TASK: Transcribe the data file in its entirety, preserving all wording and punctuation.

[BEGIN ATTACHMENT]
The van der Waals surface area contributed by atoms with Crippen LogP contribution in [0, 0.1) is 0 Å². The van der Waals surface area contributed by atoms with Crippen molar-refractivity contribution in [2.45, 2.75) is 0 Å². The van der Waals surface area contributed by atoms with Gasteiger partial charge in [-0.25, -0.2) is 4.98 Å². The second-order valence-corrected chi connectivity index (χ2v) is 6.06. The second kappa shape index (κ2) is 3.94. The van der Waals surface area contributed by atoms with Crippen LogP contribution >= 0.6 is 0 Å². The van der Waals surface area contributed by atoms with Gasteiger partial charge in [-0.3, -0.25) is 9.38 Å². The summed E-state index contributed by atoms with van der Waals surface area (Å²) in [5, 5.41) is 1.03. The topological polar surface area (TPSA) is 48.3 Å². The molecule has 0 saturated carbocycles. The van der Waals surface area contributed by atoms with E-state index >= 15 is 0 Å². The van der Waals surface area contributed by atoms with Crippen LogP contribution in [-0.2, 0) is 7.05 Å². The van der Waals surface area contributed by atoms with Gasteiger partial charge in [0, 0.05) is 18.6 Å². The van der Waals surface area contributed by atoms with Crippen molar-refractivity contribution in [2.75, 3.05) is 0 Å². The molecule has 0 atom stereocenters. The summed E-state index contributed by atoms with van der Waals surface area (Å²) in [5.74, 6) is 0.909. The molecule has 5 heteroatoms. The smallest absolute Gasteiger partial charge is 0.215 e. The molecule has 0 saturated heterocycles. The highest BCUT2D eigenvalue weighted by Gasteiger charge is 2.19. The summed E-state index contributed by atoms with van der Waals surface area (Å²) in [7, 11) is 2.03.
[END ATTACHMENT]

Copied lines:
The van der Waals surface area contributed by atoms with Crippen LogP contribution in [0, 0.1) is 0 Å². The van der Waals surface area contributed by atoms with Crippen molar-refractivity contribution in [2.45, 2.75) is 0 Å². The van der Waals surface area contributed by atoms with Gasteiger partial charge in [-0.25, -0.2) is 4.98 Å². The second-order valence-corrected chi connectivity index (χ2v) is 6.06. The second kappa shape index (κ2) is 3.94. The van der Waals surface area contributed by atoms with Crippen LogP contribution >= 0.6 is 0 Å². The van der Waals surface area contributed by atoms with Gasteiger partial charge in [-0.3, -0.25) is 9.38 Å². The summed E-state index contributed by atoms with van der Waals surface area (Å²) in [5, 5.41) is 1.03. The topological polar surface area (TPSA) is 48.3 Å². The molecule has 0 saturated carbocycles. The van der Waals surface area contributed by atoms with E-state index >= 15 is 0 Å². The van der Waals surface area contributed by atoms with Crippen LogP contribution in [-0.2, 0) is 7.05 Å². The van der Waals surface area contributed by atoms with Gasteiger partial charge in [0, 0.05) is 18.6 Å². The van der Waals surface area contributed by atoms with Crippen molar-refractivity contribution in [2.75, 3.05) is 0 Å². The molecule has 0 atom stereocenters. The summed E-state index contributed by atoms with van der Waals surface area (Å²) in [5.74, 6) is 0.909. The molecule has 5 heteroatoms. The smallest absolute Gasteiger partial charge is 0.215 e. The molecule has 0 saturated heterocycles. The highest BCUT2D eigenvalue weighted by Gasteiger charge is 2.19. The summed E-state index contributed by atoms with van der Waals surface area (Å²) in [7, 11) is 2.03.